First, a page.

Rashid A. Chotani, MD, MPH

GIDSAS-JHU

etiologic agents of foodborne disease
Etiologic Agents of foodborne Disease

1.Bacteria

S. aureus, B. cereus, C. perfringens, C. botulinum, E. coli, Salmonella, Shigella, Streptococcus, Brucella, Listeria monocytogenes, Yersinia sp. Campylobacter sp. Vibrio sp., others

2. Parasites

Protozoa

Giardia, Cryptosporidium, Entameoba histolytica, Toxoplasma gondii, Cylospora, others

Helminths

Trichinella spiralis, Tapeworms (e.g. taenisis, cysticercosis), others.

Rashid A. Chotani, MD, MPH

GIDSAS-JHU

etiologic agents of foodborne disease22
Etiologic Agents of foodborne Disease

3.Virus

Hepatitis A, Norwalk virus & Norwalk like viruses, others

4. Intoxicants & Chemical Poisons

a) Poisonous plant tissue (jimson weed, rhubarb leaves)

b) Poisonous animal tissues (puffer fish, blow fish, moray eels)

c) Mycotoxins and poisonous fungi (ergot alkaloids, trichothecenes, zearalenone, alfatoxins, poisonous mushrooms)

d) Dinoflagellate toxins (ciguatera fish poisoning, shell fish poisoning

f) Chemicals (pesticides, heavy metals, MSG, drugs, nitrates)

g) Others

Rashid A. Chotani, MD, MPH

GIDSAS-JHU

bacteria
Bacteria
  • Single cell organisms
  • Multiply by single division; can multiply in foods
  • Most common cause of foodborne outbreak
  • Some can produce resistant strains
  • Some may produce toxins in food or gut

Rashid A. Chotani, MD, MPH

GIDSAS-JHU

parasites
Parasites
  • Live on another organism (host)
  • Transmitted through food & water
  • Do not multiply outside host
  • Some require favourable environment to become infectious (e.g. Cyclospora)

Rashid A. Chotani, MD, MPH

GIDSAS-JHU

viruses
Viruses
  • Obliterate intracellular organisms
  • Require host cell to multiply
  • Do not produce toxins or multiply in food
  • Reservoirs are humans

Rashid A. Chotani, MD, MPH

GIDSAS-JHU

foodborne disease case investigation
Foodborne disease Case Investigation

I.Sources of case report

II. Goals of foodborne illness case investigation

III. Information collection

Demographics

Illness information

Exposure information

Miscellaneous information

IV. Interventions & public health actions

Rashid A. Chotani, MD, MPH

GIDSAS-JHU

source
Source
  • Public
  • Laboratory reports
  • Healthcare providers
  • Health departments
  • Other state departments

Rashid A. Chotani, MD, MPH

GIDSAS-JHU

slide28
Goal
  • Prevent transmission
  • Early detection
  • Understanding outbreak disease epidemiology
  • Evaluate food safety programs
  • Identify high risk food & processes

Rashid A. Chotani, MD, MPH

GIDSAS-JHU

information
Information
  • Timing is ESSENCE
    • Designate team leader
    • Assign responsibilities
    • Obtain maximum information on first contact
    • Use standardized form

Rashid A. Chotani, MD, MPH

GIDSAS-JHU

information30
Information
  • Demographic
    • Name, address, phone no., age, occupation, gender
  • Illness
    • Symptoms, onset, duration, have they been to a physician
      • Name, Dx, Lab tests, results, Tx
  • Exposure
    • 72 hour food history
      • What was eaten, who else was there, when was the meal eaten, where was the meal eaten, was there anything unusual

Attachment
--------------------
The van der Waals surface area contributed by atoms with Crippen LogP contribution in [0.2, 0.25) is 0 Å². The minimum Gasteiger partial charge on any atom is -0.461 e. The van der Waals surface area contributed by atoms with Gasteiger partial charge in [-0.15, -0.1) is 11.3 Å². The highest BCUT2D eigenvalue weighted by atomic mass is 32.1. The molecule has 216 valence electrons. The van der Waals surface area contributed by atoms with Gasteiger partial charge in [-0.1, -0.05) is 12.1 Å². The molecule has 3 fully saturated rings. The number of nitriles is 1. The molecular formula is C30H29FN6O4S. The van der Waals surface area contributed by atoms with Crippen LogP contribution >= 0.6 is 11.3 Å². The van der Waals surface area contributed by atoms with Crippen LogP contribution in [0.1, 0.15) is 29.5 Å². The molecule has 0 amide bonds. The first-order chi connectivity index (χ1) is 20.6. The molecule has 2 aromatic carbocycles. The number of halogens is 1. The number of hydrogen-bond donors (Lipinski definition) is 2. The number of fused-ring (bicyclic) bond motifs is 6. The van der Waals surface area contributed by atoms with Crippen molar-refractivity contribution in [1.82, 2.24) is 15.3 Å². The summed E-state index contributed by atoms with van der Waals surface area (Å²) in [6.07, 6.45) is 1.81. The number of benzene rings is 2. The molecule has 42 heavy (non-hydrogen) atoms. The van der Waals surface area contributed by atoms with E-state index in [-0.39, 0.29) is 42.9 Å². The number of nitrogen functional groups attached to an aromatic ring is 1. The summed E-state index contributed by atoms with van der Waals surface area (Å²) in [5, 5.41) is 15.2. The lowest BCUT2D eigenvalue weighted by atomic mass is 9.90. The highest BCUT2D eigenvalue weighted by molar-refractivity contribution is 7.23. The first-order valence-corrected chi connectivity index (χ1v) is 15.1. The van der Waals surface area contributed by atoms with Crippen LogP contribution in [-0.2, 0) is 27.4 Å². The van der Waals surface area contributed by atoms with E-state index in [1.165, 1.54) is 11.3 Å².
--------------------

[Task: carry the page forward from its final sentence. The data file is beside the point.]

Rashid A. Chotani, MD, MPH

GIDSAS-JHU

definition31
Definition
  • The occurrence of more cases of disease than expected in a given area or among a specific group of people over a particular period of time
  • Single case is considered an outbreak (inclusive)
    • Anthrax, botulism, brucellosis, cholera, diptheria, encephalitis, measles, plauge, polio, psisticosis, human rabies, rubella, trichinosis, typhoid fever, hepatitis A, H. influenza type b, or meningococcal disease

Rashid A. Chotani, MD, MPH

GIDSAS-JHU

interpretation of outbreak curves
Interpretation of Outbreak Curves
  • Common source transmission:
    • Occur via point, intermittent or a continuous source
  • Propagated transmission:
    • Person-to-person transmission
    • Cases increase gradually and than decrease gradually (uncommon foodborne outbreak)

Rashid A. Chotani, MD, MPH

GIDSAS-JHU

point source outbreak
Point Source Outbreak

10

8

6

Catered event

# of Cases

4

2

0

4/1/01

4/2/01

4/3/01

4/4/01

4/5/01

4/6/01

4/7/01

4/8/01

Days

Rashid A. Chotani, MD, MPH

GIDSAS-JHU

intermittent source outbreak
Intermittent Source Outbreak

10

8

6

# of Cases

4

2

0

4/1/01

4/2/01

4/3/01

4/4/01

4/5/01

4/6/01

4/7/01

4/8/01

4/9/01

4/10/01

Days

Rashid A. Chotani, MD, MPH

GIDSAS-JHU

continuous source outbreak
Continuous Source Outbreak

10

8

6

# of Cases

4

2

0

4/1/01

4/2/01

4/3/01

4/4/01

4/5/01

4/6/01

4/7/01

4/8/01

4/9/01

4/10/01

Days

Rashid A. Chotani, MD, MPH

GIDSAS-JHU

propagated source outbreak
Propagated Source Outbreak

10

8

6

# of Cases

4

2

0

4/1/01

4/2/01

4/3/01

4/4/01

4/5/01

4/6/01

4/7/01

4/8/01

4/9/01

4/10/01

4/11/01

4/12/01

4/13/01

Days

Rashid A. Chotani, MD, MPH

GIDSAS-JHU

analytical epidemiology measures of association case control study
Analytical Epidemiology:Measures of association: Case-Control Study
  • Odds Ratio (OR) = odds of exposure in cases

odds of exposure in controls

ill well

Ate suspected YES a b

Food item? NO c d

  • OR = ad/bc

Done when you CANNOT interview everyone

Rashid A. Chotani, MD, MPH

GIDSAS-JHU

analytical epidemiology measures of association cohort study
Analytical Epidemiology:Measures of association: Cohort Study
  • Relative Risk (RR) = attack rate in exposed

attack rate in non-exposed

ill well

Ate suspected YES a b

Food item? NO c d

  • RR = [(a/a+b)x100] / [(c/c+d)x100]